Researchers have discovered a scarily effective piece of malware, authored by an Israeli "cyber arms dealer," that can completely hack an iPhone if the user clicks on one link. First found by a UAE human rights defender who was sent a malicious link, the spyware uses a series of zero-day exploits to thoroughly take control of a users' iPhone.
Ahmed Mansoor, the human rights defender in question, was sent the link earlier in August. It was in a text message which promised him information if he followed the link. Instead, he sent the link to researchers at Citizen Lab, who analyzed the malware installed after the link.
The spyware uses three zero-day exploits to jailbreak any stock iPhone, allowing secret access to data on the device and monitoring of the microphone and camera. In a blog post, the researchers discovered links to a private Israeli firm:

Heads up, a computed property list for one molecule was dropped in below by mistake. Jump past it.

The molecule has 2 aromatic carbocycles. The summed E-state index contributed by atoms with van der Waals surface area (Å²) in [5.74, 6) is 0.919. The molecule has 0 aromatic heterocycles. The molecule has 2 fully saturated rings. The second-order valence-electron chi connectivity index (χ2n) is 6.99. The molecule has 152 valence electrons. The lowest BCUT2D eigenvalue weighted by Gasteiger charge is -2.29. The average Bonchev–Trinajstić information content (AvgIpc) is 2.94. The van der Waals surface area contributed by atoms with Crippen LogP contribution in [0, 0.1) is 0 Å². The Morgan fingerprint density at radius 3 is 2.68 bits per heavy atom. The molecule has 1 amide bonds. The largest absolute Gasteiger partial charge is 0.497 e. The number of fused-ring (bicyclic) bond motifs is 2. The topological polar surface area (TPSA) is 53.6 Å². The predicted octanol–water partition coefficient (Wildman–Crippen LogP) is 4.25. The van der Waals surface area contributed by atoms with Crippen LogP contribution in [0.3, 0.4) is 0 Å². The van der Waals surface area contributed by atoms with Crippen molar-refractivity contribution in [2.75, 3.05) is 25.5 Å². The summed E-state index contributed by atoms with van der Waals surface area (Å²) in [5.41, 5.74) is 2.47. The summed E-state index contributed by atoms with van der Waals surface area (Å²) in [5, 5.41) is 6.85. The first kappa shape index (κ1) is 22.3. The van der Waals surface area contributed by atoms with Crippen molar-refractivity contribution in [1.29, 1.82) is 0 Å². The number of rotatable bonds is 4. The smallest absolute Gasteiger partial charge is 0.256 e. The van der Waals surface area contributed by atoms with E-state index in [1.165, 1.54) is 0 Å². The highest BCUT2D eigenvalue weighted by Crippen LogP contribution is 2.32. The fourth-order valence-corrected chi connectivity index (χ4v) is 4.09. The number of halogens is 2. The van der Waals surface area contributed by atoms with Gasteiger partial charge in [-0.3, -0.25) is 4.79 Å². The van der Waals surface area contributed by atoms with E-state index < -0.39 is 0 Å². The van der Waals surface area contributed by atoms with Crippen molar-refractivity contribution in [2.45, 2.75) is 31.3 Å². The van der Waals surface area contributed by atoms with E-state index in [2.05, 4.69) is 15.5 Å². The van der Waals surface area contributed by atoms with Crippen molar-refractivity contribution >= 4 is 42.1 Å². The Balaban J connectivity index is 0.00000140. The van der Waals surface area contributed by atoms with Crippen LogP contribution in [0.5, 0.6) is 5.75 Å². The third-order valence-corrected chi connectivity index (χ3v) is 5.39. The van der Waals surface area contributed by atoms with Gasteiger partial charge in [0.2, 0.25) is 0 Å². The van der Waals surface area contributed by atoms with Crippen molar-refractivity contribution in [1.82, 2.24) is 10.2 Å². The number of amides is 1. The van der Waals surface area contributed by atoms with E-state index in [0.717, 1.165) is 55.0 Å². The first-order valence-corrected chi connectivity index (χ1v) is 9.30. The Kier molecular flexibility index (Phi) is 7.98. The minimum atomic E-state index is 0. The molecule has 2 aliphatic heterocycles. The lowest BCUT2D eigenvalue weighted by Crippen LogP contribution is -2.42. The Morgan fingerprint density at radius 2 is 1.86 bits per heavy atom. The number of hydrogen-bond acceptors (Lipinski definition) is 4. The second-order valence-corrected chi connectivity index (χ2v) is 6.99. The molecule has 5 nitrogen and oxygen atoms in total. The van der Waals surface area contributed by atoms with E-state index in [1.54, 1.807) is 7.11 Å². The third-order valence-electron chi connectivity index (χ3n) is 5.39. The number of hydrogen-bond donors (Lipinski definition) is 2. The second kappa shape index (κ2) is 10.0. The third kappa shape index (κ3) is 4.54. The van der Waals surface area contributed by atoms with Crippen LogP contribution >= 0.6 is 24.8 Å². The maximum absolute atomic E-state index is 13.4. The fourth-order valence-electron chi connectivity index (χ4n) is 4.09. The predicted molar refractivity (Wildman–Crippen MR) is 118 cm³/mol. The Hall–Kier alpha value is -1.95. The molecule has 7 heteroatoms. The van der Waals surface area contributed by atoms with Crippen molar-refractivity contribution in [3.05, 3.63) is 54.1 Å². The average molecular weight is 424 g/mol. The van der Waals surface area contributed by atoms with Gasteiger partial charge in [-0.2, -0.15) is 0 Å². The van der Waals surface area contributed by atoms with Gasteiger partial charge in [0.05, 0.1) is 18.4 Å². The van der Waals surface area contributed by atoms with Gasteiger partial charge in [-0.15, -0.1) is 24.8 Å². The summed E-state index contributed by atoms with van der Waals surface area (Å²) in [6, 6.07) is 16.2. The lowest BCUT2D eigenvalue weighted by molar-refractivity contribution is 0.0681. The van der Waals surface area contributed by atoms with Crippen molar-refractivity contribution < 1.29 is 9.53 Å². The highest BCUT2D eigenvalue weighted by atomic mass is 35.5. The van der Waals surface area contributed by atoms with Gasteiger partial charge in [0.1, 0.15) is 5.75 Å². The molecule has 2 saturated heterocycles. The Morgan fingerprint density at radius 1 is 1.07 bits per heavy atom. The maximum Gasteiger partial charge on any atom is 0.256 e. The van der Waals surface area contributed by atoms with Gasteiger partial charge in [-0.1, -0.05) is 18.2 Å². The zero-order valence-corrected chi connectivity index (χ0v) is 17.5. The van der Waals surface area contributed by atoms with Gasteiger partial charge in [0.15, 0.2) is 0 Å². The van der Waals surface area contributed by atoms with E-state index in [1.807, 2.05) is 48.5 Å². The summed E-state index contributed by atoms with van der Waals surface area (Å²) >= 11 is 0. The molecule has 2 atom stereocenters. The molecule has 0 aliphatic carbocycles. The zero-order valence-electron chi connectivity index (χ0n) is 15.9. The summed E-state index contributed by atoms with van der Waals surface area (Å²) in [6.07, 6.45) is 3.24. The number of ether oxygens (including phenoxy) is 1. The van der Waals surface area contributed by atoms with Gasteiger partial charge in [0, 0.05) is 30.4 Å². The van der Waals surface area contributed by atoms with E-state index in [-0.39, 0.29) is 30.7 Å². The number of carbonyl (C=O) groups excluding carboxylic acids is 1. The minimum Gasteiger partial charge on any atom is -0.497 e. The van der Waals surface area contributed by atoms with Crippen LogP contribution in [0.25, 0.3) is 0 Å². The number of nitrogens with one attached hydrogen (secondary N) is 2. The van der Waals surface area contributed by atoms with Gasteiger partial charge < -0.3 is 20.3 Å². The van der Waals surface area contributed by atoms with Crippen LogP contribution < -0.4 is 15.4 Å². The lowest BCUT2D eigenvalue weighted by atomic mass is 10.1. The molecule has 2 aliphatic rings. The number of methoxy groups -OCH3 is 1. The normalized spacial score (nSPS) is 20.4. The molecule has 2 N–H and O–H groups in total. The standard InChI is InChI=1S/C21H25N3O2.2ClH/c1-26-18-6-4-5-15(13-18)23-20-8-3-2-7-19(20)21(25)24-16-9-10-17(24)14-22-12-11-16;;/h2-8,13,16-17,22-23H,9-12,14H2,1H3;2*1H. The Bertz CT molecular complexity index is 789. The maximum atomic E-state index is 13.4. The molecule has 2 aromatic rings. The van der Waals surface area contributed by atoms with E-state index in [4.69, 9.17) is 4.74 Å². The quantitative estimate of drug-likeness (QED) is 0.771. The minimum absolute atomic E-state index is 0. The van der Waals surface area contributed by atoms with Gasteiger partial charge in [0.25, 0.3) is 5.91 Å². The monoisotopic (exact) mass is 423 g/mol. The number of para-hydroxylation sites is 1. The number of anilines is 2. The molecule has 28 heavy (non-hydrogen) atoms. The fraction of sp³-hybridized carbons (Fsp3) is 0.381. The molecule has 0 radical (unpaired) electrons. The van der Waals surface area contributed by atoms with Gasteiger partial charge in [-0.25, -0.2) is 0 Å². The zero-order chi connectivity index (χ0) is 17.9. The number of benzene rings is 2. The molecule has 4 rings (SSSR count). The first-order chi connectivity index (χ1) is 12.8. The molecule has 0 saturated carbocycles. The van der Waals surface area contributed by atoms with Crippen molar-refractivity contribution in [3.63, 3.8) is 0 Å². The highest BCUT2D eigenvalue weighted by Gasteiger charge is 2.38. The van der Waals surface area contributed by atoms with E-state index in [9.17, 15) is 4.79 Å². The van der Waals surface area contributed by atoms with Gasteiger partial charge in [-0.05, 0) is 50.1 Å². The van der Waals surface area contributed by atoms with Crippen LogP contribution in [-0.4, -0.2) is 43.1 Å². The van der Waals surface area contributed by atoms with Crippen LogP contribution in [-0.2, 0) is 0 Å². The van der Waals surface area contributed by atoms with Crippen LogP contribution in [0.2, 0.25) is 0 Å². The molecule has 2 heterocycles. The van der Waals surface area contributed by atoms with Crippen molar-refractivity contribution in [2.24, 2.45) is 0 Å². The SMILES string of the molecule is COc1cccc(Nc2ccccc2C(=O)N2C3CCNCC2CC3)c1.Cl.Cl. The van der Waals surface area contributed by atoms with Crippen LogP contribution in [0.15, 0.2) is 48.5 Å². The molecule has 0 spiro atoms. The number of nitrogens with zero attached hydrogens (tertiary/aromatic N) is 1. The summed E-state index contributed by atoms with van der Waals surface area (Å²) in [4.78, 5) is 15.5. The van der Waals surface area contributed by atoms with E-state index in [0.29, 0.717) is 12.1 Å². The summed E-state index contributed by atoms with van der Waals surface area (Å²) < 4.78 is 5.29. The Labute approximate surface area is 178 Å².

"We recognized the links as belonging to an exploit infrastructure connected to NSO Group, an Israel-based “cyber war” company that sells Pegasus, a government-exclusive “lawful intercept” spyware product. NSO Group is reportedly owned by an American venture capital firm, Francisco Partners Management."
Apple has been informed of the zero-day exploits, and has already fixed them. iOS 9.3.5, out today, is basically just a security update that patches those holes.
It's not just about those three exploits, though: the more worrying fact is that for enough money, anyone seems to be able to buy a hacking tool that can easily penetrate the most common smartphone in the world.
For now, the basic principles of staying safe on the internet remain the same: never click on a link unless it's sent from a specifically trusted source.
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